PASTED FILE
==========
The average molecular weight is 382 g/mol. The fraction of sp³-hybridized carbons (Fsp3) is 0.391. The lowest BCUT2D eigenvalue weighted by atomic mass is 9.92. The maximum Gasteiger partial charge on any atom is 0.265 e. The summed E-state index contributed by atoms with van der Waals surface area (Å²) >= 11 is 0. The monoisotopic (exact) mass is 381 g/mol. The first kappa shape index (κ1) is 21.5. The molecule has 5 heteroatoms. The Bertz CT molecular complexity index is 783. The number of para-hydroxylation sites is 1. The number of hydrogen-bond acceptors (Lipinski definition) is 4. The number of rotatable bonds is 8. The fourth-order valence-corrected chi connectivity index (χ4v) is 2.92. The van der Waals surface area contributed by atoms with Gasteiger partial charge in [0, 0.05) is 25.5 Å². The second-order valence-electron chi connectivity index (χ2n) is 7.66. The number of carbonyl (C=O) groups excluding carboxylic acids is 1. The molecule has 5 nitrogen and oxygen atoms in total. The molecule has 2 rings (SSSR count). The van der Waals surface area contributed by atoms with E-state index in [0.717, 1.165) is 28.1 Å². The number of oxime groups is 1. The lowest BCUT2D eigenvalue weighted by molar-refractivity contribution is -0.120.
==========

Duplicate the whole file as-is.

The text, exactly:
The average molecular weight is 382 g/mol. The fraction of sp³-hybridized carbons (Fsp3) is 0.391. The lowest BCUT2D eigenvalue weighted by atomic mass is 9.92. The maximum Gasteiger partial charge on any atom is 0.265 e. The summed E-state index contributed by atoms with van der Waals surface area (Å²) >= 11 is 0. The monoisotopic (exact) mass is 381 g/mol. The first kappa shape index (κ1) is 21.5. The molecule has 5 heteroatoms. The Bertz CT molecular complexity index is 783. The number of para-hydroxylation sites is 1. The number of hydrogen-bond acceptors (Lipinski definition) is 4. The number of rotatable bonds is 8. The fourth-order valence-corrected chi connectivity index (χ4v) is 2.92. The van der Waals surface area contributed by atoms with Gasteiger partial charge in [0, 0.05) is 25.5 Å². The second-order valence-electron chi connectivity index (χ2n) is 7.66. The number of carbonyl (C=O) groups excluding carboxylic acids is 1. The molecule has 5 nitrogen and oxygen atoms in total. The molecule has 2 rings (SSSR count). The van der Waals surface area contributed by atoms with E-state index in [0.717, 1.165) is 28.1 Å². The number of oxime groups is 1. The lowest BCUT2D eigenvalue weighted by molar-refractivity contribution is -0.120.